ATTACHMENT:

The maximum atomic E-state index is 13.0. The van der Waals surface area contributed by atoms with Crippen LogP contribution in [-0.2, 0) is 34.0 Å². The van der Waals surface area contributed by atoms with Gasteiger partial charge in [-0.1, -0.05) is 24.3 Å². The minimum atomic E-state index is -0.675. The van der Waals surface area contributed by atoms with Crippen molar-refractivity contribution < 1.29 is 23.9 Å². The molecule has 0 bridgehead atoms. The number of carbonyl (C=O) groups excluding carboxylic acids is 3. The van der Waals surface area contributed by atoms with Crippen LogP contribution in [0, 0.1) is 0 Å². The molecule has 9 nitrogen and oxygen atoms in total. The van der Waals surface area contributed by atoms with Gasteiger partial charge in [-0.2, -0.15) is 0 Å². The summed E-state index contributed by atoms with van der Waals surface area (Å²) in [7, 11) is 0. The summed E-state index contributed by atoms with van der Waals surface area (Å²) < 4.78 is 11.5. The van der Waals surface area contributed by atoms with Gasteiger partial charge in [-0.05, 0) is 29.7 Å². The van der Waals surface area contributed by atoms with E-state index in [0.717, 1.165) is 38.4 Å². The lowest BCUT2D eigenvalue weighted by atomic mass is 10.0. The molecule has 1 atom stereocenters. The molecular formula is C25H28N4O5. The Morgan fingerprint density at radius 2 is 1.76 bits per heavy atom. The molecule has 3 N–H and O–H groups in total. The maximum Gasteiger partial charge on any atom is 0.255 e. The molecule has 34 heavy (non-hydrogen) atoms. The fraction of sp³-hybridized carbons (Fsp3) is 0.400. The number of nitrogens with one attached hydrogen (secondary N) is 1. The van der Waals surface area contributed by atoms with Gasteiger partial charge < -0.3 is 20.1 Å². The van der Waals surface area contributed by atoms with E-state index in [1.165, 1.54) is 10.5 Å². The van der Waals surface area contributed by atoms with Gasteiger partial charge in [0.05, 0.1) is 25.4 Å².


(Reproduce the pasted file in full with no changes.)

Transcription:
The maximum atomic E-state index is 13.0. The van der Waals surface area contributed by atoms with Crippen LogP contribution in [-0.2, 0) is 34.0 Å². The van der Waals surface area contributed by atoms with Gasteiger partial charge in [-0.1, -0.05) is 24.3 Å². The minimum atomic E-state index is -0.675. The van der Waals surface area contributed by atoms with Crippen molar-refractivity contribution < 1.29 is 23.9 Å². The molecule has 0 bridgehead atoms. The number of carbonyl (C=O) groups excluding carboxylic acids is 3. The van der Waals surface area contributed by atoms with Crippen LogP contribution in [0, 0.1) is 0 Å². The molecule has 9 nitrogen and oxygen atoms in total. The van der Waals surface area contributed by atoms with Gasteiger partial charge in [-0.2, -0.15) is 0 Å². The summed E-state index contributed by atoms with van der Waals surface area (Å²) in [7, 11) is 0. The summed E-state index contributed by atoms with van der Waals surface area (Å²) < 4.78 is 11.5. The van der Waals surface area contributed by atoms with Gasteiger partial charge in [-0.05, 0) is 29.7 Å². The van der Waals surface area contributed by atoms with E-state index in [0.717, 1.165) is 38.4 Å². The lowest BCUT2D eigenvalue weighted by atomic mass is 10.0. The molecule has 1 atom stereocenters. The molecular formula is C25H28N4O5. The Morgan fingerprint density at radius 2 is 1.76 bits per heavy atom. The molecule has 3 N–H and O–H groups in total. The maximum Gasteiger partial charge on any atom is 0.255 e. The molecule has 34 heavy (non-hydrogen) atoms. The fraction of sp³-hybridized carbons (Fsp3) is 0.400. The number of nitrogens with one attached hydrogen (secondary N) is 1. The van der Waals surface area contributed by atoms with Gasteiger partial charge < -0.3 is 20.1 Å². The van der Waals surface area contributed by atoms with E-state index in [1.165, 1.54) is 10.5 Å². The van der Waals surface area contributed by atoms with Gasteiger partial charge in [0.05, 0.1) is 25.4 Å².